This introductory-level course provides the basic concepts of fiber-optic nonlinear optics. It is recognized that the beginning practitioner in fiber-optic communication is overwhelmed by a constellation of complicated nonlinear optical effects, including self-phase modulation, chirping, Raman amplification, self-steepening, Brillouin amplification, second-harmonic generation in fibers, optical parametric fiber amplification, 4-wave mixing, cross-phase modulation, solitons, stimulated Brillouin fiber lasers, stimulated Raman Fiber lasers, channel shifters, forward phase conjugators, and other Quasi-Phase Matched (QPM) devices. It is our job in this course to demistify this daunting collection of seemingly unrelated effects by developing simple and clear explanations for how each works, and learning how each effect can be used for the modification, manipulation, or conversion of light pulses. Although some mathematical formalism is provided, the emphasis is on simple explanations for how things work.
This course will enable you to:
• prepare yourself to understand any nonlinear optics technical presentation.
• understand and manipulate the Slowly-Varying Envelope Approximation (SVEA)
• recognize what nonlinear events come into play in different effects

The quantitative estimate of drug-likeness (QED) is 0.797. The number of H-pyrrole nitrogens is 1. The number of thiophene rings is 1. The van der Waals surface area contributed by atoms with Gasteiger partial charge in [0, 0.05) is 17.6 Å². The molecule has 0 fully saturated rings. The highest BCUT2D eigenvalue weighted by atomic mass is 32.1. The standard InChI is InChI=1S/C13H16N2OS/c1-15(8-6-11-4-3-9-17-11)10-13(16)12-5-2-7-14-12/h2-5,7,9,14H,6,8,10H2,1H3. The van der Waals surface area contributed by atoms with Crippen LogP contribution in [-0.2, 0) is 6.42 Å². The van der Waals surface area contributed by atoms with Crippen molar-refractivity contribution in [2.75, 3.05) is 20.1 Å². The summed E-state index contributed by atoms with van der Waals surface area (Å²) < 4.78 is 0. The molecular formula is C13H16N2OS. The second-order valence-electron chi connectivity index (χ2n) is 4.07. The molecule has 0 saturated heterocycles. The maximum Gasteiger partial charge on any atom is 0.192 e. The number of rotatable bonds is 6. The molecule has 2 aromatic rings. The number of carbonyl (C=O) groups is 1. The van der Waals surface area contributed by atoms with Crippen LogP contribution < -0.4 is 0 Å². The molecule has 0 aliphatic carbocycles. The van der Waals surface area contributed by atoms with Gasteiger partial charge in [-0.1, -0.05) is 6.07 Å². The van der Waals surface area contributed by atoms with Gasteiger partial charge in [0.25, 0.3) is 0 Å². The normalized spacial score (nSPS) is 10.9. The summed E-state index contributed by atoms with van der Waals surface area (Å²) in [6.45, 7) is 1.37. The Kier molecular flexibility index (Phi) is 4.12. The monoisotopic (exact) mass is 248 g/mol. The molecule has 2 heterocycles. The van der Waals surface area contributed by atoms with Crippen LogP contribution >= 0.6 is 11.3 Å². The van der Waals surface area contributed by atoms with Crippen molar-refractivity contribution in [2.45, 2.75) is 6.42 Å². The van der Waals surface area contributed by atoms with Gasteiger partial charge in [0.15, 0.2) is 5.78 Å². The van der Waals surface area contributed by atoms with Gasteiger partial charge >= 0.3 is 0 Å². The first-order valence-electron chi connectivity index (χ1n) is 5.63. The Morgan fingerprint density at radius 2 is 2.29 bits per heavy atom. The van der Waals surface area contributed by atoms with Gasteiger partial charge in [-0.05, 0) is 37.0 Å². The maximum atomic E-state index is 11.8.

• appreciate the intimate relationship between nonlinear events which at first appear quite different
• understand how a variety of different nonlinear events arise, and how they affect the propagation of light
• understand how wavematching, phase-matching, and index matching are related
• understand how self-phase modulation impresses "chirping" on pulses
• understand the role of quasi-phase matching
• develop an appreciation for the extremely broad variety of ways in which fiber-optic communications materials exhibit nonlinear behavior.
The material presented will be useful to engineers, scientists, students and managers who need a fundamental understanding of fiber-optic communication related nonlinear optics.
Robert A. Fisher is the Manager of RA Fisher Associates, LLC and has been active in laser physics and in nonlinear optics for more than 35 years. He has taught graduate courses at the Univ. of California, Davis, and worked at both Lawrence Livermore National Lab. and Los Alamos National Lab. He is an SPIE Fellow and an OSA Fellow. He was a member of the Board of Directors of SPIE (2002 ->2004).
Continuing Education Units (CEU's) available upon request.